What is it?
Coenzyme Q10 is a dietary supplement that has strong antioxidant effects in the body. It is used to treat heart and lung disease, high blood pressure, and muscle problems. It may also be used to treat male infertility, migraine headaches, and Parkinson's disease.
Other names for coenzyme Q10 include: CoQ10, ubiquinone, and coenzyme Q.
Ask your doctor, nurse, or pharmacist if you need more information about this medicine or if any information in this leaflet concerns you.
Tell your doctor if you
- are taking medicine or are allergic to any medicine (prescription or over-the-counter (OTC) or dietary supplement)
- are pregnant or plan to become pregnant while using this medicine
- are breastfeeding
- have diabetes or liver disease
- have any other health problems, such as high blood pressure or heart or blood vessel disease
Talk with your caregiver about how much coenzyme Q10 you should take. The amount depends on the strength of the medicine and the reason you are taking coenzyme Q10. If you are using this medicine without instructions from your caregiver, follow the directions on the label. Do not take more coenzyme Q10 or take it more often than the directions tell you to.
Coenzyme Q10 works best when taken with food.
To store this medicine:
Keep all medicine locked up and away from children. Store medicine away from heat and direct light. Do not store your medicine in the bathroom, near the kitchen sink, or in other damp places. Heat or moisture may cause the medicine to break down and not work the way it should work. Throw away medicine that is out of date or that you do not need. Never share your medicine with others.
Drug and Food Interactions:
Do not take coenzyme Q10 without talking to your doctor first if you are taking:
- Blood thinning medicine (warfarin (Coumadin(R))
- Before taking coenzyme Q10, tell your doctor if you are pregnant or breastfeeding.
- Do not take coenzyme Q10 if you have diabetes.
Call your doctor right away if you have any of these side effects:
- Allergic reaction: Itching or hives, swelling in your face or hand, swelling or tingling in your mouth or throat, chest tightness, trouble breathing, or rash.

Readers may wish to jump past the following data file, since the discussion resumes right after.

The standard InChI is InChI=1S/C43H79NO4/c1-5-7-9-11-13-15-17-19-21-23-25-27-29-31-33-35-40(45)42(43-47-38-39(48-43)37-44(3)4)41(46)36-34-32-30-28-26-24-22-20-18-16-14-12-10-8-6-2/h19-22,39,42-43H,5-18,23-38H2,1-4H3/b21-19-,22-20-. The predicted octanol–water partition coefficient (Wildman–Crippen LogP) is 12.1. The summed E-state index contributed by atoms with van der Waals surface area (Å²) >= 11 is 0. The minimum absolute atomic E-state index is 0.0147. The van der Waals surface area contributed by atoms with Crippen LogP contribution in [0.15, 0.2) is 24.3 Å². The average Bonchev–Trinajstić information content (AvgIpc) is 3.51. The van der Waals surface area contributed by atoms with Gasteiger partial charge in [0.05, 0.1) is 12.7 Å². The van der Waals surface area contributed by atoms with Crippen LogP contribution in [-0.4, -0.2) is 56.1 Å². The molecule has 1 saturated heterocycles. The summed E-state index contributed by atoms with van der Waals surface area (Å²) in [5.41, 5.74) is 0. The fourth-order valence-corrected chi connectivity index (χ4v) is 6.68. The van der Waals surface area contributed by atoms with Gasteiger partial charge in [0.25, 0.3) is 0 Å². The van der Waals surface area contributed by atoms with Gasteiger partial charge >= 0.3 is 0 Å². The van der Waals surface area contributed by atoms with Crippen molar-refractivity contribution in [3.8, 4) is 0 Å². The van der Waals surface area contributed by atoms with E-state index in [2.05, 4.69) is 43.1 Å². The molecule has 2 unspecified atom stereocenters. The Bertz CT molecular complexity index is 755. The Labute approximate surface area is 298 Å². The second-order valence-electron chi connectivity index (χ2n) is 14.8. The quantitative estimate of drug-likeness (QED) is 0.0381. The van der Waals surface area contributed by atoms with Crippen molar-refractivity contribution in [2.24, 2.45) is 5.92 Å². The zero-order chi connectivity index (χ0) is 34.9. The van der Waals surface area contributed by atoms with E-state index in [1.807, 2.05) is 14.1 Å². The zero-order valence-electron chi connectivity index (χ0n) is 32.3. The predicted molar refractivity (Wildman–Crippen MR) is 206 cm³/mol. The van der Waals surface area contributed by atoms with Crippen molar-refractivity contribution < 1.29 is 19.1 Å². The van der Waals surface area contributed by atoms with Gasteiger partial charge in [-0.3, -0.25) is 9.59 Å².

Other Side Effects:
You may have the following side effects, but this medicine may also cause other side effects. Tell your doctor if you have side effects that you think are caused by this medicine.
- Diarrhea, nausea, or heartburn
- Dizziness, headache, irritability, or loss of appetite
- Mild skin rash with itching
1. Baggio E, Gandini R, Plancher AC et al: Italian multicenter study on the safety and efficacy of coenzyme Q10 as adjunctive therapy in heart failure. Mol Aspects Med 1994; 15(suppl):S287-S294.
2. Greenberg S & Frishman WH: Coenzyme Q10: a new drug for cardiovascular disease. J Clin Pharmacol 1990; 30: 596-608.
3. Kishi H, Kishi T & Folkers K: Bioenergetics in clinical medicine. III. Inhibition of coenzyme Q10-enzymes by clinically used antihypertensive drugs. Res Comm Chem Pathol Pharmacol 1975; 12:533-540.
4. Langsjoen PH, Langsjoen A, Willis R et al: Treatment of hypertrophic cardiomyopathy with coenzyme Q10. Mol Aspects Med 1997; 18(suppl):S145-S151.
5. Langsjoen PH, Langsjoen PH & Folkers K: Long-term safety and efficacy of coenzyme Q10 therapy for idiopathic dilated cardiomyopathy. Am J Cardiol 1990; 65:521-523.
6. Matthews PM, Ford B, Dandurand RJ et al: Coenzyme Q10 with multiple vitamins is generally ineffective in treatment of mitochondrial disease. Neurology 1993; 43: 884-890.
7. Mortensen SA: Perspectives on therapy of cardiovascular diseases with coenzyme Q10 (ubiquinone). Clin Invest 1993; 71:116-123.
8. Spigset O: Reduced effect of warfarin caused by ubidecarenone. Lancet 1994; 344:1372-1373.
9. Watts GF, Castelluccio C, Rice-Evans C et al: Plasma coenzyme Q10 (ubiquinone) concentrations in patients treated with simvastatin. J Clin Pathol 1993; 46: 1055-1057.
Last Updated: 1/4/2018